"There is always a philosophy for lack of courage."—Albert Camus

Saturday, March 12, 2016

"Tolerance," Liberalism, and End of Excellence



Per Lawrence Serewicz' fine essay here, Leo Strauss on the current crisis of virtue:



Scholarship, which is meant to be a bulwark of civilization against barbarism, is ever more frequently turned into an instrument of rebarbarization...

[T]his time the danger is greater than ever before. For this time the danger stems from the inspiration of scholarship by what is called a philosophy: Through that philosophy the humane desire for tolerance is pushed to the extreme where tolerance becomes perverted into the abandonment of all standards and hence of all discipline, including philological discipline. But absolute tolerance is altogether impossible; the allegedly absolute tolerance turns into ferocious hatred of those who have stated most clearly and most forcefully that there are unchangeable standards founded in the nature of man and the nature of things...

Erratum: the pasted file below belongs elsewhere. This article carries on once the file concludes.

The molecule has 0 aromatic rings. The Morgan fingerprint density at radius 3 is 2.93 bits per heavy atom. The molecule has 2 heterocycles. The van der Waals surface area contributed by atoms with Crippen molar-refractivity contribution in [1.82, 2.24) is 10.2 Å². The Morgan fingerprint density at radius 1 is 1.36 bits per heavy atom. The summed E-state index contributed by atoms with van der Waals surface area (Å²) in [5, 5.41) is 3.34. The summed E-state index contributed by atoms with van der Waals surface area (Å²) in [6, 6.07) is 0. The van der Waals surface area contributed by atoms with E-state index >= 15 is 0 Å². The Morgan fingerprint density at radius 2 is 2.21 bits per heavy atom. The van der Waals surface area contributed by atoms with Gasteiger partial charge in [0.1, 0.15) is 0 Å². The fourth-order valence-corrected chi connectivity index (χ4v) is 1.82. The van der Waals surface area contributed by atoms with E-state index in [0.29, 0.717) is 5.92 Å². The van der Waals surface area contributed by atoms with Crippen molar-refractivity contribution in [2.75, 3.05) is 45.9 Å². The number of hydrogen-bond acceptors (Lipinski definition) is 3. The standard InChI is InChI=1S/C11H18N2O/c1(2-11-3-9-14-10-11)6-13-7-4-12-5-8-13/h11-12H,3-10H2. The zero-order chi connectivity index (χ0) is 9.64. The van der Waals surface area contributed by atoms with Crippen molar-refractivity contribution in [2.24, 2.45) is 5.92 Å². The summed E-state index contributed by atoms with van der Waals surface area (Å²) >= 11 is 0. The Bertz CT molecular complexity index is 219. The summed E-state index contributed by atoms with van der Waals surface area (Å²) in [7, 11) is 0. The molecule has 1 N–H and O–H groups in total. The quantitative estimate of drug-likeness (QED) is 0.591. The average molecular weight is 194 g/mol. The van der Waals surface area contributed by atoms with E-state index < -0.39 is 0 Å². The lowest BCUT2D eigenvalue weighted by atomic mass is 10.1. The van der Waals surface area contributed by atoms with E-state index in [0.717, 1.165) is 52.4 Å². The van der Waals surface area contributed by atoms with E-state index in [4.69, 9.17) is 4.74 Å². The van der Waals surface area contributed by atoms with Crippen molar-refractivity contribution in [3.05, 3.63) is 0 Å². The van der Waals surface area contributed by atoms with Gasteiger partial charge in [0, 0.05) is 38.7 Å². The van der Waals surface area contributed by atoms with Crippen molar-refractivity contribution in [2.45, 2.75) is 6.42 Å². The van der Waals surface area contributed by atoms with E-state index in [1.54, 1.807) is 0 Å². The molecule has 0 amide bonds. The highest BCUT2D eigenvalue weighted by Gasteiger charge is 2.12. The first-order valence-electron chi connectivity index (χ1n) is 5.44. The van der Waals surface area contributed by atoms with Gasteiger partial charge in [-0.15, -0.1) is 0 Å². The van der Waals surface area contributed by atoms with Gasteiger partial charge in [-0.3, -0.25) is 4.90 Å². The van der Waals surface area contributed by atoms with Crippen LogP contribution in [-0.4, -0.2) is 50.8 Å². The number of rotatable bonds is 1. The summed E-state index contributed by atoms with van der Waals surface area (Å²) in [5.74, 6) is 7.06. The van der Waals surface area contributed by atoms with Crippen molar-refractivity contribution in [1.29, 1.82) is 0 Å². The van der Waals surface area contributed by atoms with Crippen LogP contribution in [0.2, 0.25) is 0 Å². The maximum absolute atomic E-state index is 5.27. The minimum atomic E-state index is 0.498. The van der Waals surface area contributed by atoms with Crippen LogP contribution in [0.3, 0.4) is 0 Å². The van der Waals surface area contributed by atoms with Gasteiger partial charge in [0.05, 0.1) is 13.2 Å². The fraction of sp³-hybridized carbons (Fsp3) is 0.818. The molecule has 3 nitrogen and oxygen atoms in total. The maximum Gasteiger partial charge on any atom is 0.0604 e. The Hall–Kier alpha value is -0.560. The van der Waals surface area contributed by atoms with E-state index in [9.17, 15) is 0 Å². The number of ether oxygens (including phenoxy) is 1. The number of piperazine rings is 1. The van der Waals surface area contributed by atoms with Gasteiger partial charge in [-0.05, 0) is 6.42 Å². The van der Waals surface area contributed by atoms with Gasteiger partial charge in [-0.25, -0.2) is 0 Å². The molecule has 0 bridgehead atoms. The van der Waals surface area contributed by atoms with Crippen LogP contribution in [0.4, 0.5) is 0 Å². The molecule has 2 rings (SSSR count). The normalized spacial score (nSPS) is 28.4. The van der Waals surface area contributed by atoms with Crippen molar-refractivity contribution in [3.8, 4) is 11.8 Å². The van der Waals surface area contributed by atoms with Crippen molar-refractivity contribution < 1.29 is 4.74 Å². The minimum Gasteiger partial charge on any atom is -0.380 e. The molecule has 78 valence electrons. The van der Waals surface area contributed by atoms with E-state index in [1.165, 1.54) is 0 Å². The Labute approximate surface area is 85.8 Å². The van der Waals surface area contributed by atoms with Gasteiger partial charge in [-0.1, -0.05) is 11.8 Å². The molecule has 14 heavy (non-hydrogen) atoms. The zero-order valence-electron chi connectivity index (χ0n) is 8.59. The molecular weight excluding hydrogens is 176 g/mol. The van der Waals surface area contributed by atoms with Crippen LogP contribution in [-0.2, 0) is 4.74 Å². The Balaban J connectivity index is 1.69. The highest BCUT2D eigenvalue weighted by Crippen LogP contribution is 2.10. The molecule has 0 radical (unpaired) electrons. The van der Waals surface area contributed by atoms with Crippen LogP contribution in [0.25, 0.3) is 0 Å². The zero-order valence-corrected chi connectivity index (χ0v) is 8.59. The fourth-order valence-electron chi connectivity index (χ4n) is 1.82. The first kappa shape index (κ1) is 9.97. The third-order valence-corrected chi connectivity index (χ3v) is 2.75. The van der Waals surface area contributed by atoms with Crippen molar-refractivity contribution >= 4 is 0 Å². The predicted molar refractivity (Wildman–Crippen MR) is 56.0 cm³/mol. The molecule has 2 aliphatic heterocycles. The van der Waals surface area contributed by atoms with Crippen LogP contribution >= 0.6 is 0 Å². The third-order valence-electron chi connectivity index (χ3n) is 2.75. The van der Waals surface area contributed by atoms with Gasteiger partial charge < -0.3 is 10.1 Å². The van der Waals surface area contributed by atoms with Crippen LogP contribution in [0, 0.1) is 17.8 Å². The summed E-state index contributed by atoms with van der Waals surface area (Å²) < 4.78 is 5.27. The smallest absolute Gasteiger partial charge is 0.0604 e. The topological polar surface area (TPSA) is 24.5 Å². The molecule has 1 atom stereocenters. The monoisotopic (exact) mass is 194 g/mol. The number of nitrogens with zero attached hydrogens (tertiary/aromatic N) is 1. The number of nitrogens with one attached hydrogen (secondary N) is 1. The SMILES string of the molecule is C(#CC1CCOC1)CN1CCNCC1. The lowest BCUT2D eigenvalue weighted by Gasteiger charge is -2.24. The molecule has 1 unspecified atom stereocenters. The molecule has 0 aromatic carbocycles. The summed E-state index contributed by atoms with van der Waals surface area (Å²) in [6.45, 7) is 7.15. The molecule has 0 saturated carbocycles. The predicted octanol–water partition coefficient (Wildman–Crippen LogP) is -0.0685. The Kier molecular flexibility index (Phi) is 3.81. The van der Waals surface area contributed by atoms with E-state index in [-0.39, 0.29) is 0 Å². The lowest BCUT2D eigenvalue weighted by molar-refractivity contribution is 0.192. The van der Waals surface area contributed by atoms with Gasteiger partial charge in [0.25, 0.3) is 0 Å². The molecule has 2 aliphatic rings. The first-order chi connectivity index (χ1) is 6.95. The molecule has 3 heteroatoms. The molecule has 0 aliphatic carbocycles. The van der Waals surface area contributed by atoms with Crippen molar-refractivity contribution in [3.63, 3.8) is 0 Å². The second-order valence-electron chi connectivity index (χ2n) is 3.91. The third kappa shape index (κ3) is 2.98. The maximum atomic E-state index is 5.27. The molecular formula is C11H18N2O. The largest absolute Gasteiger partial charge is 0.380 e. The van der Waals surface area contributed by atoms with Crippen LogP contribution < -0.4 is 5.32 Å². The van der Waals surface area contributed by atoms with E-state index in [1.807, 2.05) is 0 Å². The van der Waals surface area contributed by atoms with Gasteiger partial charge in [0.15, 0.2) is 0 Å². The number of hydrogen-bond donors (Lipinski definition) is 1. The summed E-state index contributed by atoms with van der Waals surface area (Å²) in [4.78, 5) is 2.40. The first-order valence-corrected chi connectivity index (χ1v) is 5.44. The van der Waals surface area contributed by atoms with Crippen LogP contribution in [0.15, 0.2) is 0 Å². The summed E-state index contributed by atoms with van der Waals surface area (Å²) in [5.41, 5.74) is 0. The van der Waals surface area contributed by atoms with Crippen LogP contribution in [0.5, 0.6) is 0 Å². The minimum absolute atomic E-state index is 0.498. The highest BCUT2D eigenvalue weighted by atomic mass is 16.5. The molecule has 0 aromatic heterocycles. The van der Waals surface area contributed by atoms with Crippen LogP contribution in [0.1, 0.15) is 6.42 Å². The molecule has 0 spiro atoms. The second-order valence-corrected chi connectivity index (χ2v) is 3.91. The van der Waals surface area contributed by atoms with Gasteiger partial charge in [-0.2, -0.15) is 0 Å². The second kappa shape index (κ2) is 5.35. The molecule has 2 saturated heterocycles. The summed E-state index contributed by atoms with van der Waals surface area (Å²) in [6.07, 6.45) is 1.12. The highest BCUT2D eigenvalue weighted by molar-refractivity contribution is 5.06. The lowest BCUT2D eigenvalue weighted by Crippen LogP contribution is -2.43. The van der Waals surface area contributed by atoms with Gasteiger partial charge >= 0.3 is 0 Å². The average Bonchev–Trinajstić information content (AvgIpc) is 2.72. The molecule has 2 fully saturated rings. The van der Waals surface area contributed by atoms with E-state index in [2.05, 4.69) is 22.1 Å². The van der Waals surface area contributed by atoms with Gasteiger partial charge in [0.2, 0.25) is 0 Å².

True liberals today have no more pressing duty than to counteract the perverted liberalism which contends “that just to live, securely and happily, and protected but otherwise unregulated, is man’s simple but supreme goal”, and which forgets quality, excellence, or virtue.
--From "The Liberalism of Classical Political Philosophy"Review of Metaphysics, Vol. 12, No. 3 (March 1959) 

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